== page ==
June 25, 2008

No Peace in Lebanon

You aren’t hearing about it in the Western media, but the truce agreement reached last month in Doha, Qatar, between the Lebanese government and the Hezbollah-led opposition is no more operative than the ceasefire between Israel and Hamas.

Fighting broke out in the northern city of Tripoli between Sunni supporters of the “March 14” majority bloc in parliament and gunmen from the Alawite sect loyal to the Syrian Baath regime and Hezbollah. We’re not talking about street brawling here. Machine guns, mortars, and rocket-propelled grenades were deployed. Several houses and a gas station were burned to the ground. Ten people were killed and at least 52 people were wounded.

One of Lebanon’s few pro-Syrian Sunni leaders, Omar Karami (he was prime minister during the Syrian occupation), said the Doha agreement was only a “temporary truce because historical grudges still exist.” [Emphasis added.] He is right about that much, at least. Historical grudges most certainly do still exist, even if the ceasefire doesn’t.

Rifaat Eid, who represents Lebanese Alawites, claims radical Sunni remnants from the terrorist group Fatah al Islam were involved. “Armed groups from outside the region come to Bab al-Tabbaneh, open fire in our direction and leave,” he said. “The fighting was premeditated given the kind of weapons, their quantity, and the Islamic extremist factions that are joining the fighters . . . Is Fatah al Islam gone? I doubt it.”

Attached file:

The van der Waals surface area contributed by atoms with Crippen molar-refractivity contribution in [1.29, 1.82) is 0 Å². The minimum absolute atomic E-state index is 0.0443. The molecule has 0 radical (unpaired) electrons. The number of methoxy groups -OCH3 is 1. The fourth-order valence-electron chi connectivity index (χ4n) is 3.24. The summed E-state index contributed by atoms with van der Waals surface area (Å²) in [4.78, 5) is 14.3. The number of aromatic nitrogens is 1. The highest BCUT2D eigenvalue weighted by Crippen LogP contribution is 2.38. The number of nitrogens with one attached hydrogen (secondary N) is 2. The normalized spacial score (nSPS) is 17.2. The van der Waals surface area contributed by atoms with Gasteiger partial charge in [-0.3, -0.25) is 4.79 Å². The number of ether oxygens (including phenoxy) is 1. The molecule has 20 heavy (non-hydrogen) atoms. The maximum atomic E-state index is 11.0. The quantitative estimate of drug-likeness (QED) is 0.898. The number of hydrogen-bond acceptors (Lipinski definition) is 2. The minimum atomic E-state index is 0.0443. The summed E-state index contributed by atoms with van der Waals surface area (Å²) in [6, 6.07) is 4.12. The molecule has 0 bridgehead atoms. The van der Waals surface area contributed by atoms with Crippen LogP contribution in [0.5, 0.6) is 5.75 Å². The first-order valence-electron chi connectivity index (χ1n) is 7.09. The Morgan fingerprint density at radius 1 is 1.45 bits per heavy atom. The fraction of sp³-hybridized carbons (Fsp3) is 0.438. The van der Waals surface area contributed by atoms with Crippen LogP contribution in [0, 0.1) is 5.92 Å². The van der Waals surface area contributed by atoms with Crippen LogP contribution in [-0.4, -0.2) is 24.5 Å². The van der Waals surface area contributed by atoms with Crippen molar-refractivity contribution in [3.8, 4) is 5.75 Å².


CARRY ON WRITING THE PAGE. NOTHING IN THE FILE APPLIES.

Read the rest in COMMENTARY Magazine.

Posted by Michael J. Totten at June 25, 2008 2:01 PM
Comments

Well, I hate to be the consummate cynic, but I wasn't terribly hopeful at the idea of the so-called truce in Lebanon, nor the failed cease-fire in Gaza. One has to question the intentions of these militants. No matter how badly the world needs peace, it is not always achieved through temporary truces that allow terrorist groups to re-arm.

Wishful thinking fueled the Israel/Hamas truce; and I think genuine fear was at play in Lebanon. Hezbollah is too powerful there...

Posted by: E.D. Kain Author Profile Page at June 25, 2008 3:31 PM

Speaking of Israel/Hamas truce.
As of June 24th three Qassams had landed in Sderot since truce "went into effect".

Posted by: leo Author Profile Page at June 26, 2008 5:21 AM

"March 14th" has well known ties to Sunni extremists. They have been arming and funding them for some time with Saudi and American cash and arms.

It would not surprise me if these extremists did attack the Alawites. Sunni extremists would view the Alawites as deviants, much like they view the Shi'a, non Muslims at best, apostates at worst. We all know what that means.

These are the types of allied organisations we are supporting when we support March 14th.

This is another case where we are thinking we are supporting the "good guys" in a country and it will most certainly turn out to be a grave mistake. These Sunni extremists allied with March 14th hate America and Israel as much as Hizb'Allah.